In Mourning
Off the Wall, October 12, 2017

Recently fishers have been telling me they haven’t been getting any hits (bites) while fishing at St. Vincent’s Lake. Most of the anglers have been scratching their heads wondering what’s wrong. Recently, I was shockingly disturbed by what I learned.

It so happens that the fish are all fasting and in mourning as a result of hearing that “Carpmaster” Frank Miedel had passed away. One might say that fish don’t mourn people’s deaths. But we think like humans, not as fish. We also conduct our lives differently than those aquatic species, so who’s to say that wasn’t the reason no one was catching fish during the latter part of September?

No one was more familiar to that water basin than my friend, Frank. I would often call him up and what do you suppose we’d talk about – you guessed it – fishing, not at any ol’ place, but at the only place one may find him – at his favorite fishing spot along the shore of that Unity Township lake.

And as you can probably tell from his title, my fellow angler did not fish for anything that swims, but one particular species – carp. “I love fishing for car!” he would tell me. I believe it was a number of years ago when we made contact via Ma Bell when he excitedly told me that he had caught the most fish he had ever caught in one summer that year – ninety-five. “And they weren’t little fish either,” he stated.

Frank once told me upon questioning that he had a secret bait and I wasn’t allowed to tell anyone. Now that he has gone to meet the Creator who provided the fish for him to catch, I have told maybe three people, but that’s all. I’ve known the expression, “I’ll tell you a secret, but don’t tell anybody…” but I believe there must be more to it that most people leave out. “…until after I die.” Since I was not given permission to let the cat out of the bag, my lips are sealed and I definitely won’t go public with this information.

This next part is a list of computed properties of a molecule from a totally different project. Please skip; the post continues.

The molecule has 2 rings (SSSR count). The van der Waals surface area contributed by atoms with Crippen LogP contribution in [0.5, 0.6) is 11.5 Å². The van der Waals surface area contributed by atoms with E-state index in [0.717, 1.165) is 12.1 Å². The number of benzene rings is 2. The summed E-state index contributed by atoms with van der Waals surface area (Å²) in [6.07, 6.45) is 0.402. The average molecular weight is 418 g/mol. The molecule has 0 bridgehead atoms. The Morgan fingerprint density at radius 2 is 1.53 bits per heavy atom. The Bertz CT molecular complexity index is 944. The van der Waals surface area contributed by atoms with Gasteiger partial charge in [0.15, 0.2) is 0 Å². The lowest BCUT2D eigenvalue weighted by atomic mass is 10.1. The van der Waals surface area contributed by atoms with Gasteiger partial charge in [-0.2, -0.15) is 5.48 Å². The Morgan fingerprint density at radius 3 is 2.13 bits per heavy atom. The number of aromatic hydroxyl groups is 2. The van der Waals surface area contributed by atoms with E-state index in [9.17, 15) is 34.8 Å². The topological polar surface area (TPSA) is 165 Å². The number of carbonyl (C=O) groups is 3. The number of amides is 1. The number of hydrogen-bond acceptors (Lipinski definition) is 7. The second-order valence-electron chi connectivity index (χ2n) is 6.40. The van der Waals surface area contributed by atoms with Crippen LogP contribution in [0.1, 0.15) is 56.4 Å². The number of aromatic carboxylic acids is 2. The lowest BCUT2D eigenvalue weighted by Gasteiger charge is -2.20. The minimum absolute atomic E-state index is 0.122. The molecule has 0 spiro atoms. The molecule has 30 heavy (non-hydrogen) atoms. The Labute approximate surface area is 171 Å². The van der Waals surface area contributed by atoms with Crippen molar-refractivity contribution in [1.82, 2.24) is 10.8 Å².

Every time I wrote a little blurb about the “Carpmaster,” and it was often for a number of years, Frank would tell me that each carp he caught was a little bit bigger than the last. And no, he neither kept one and it wasn’t the same one, you can be sure of that, at least in the course of a day.

Some days I would call their home and Frank’s wife, Bernice, would tell me, “Oh, he’s not here. He’s fishing. One wouldn’t have to ask the “W’s,” what, when, why, where and who, as we as reporters are taught to do. When Frank went fishing, all was self- understood.

There were times he would go by his lonesome and other times take a fishing buddy or some relatives along. One young lady told me at the funeral home that she used to accompany Frank when the two of them came into my fishing tackle shop. She described herself of being much younger and just a small child then. “I was always responsible for carrying the tackle box and the binoculars when we went out to the lake. They as mine now!”

I never asked him about his military service. As a fellow-fisher, that seemed to be the subject at hand. I did learn via his obituary write-up that he was a machine gunner in World War II. I wish he would have brought the subject up as I would have sincerely thanked him for protecting my freedoms.

His fervor for motorcycles or classic cars was also unknown. I wish he would have spoken of the passions as I would have shared my stories as riding my motorcycle particularly to photographically investigate accidents for three police agencies in the state of Ohio. Needless to say, I do have the stories, most of which I can’t tell because of the confidentiality clause affixed to the type of work I did as a police officer.

I also learned that Frank loved to watch planes at airports. Guess what? So did my father and so do I. Every Spirit that ascends that I can see from my tower (bedroom window), a certain excitement comes over me. How we could have shared…

I’m going to miss you, Frank . When I’m called up yonder, maybe God will let us spend some time together catching up. Already, I can hear you laughing…


- Paul J. Volkmann
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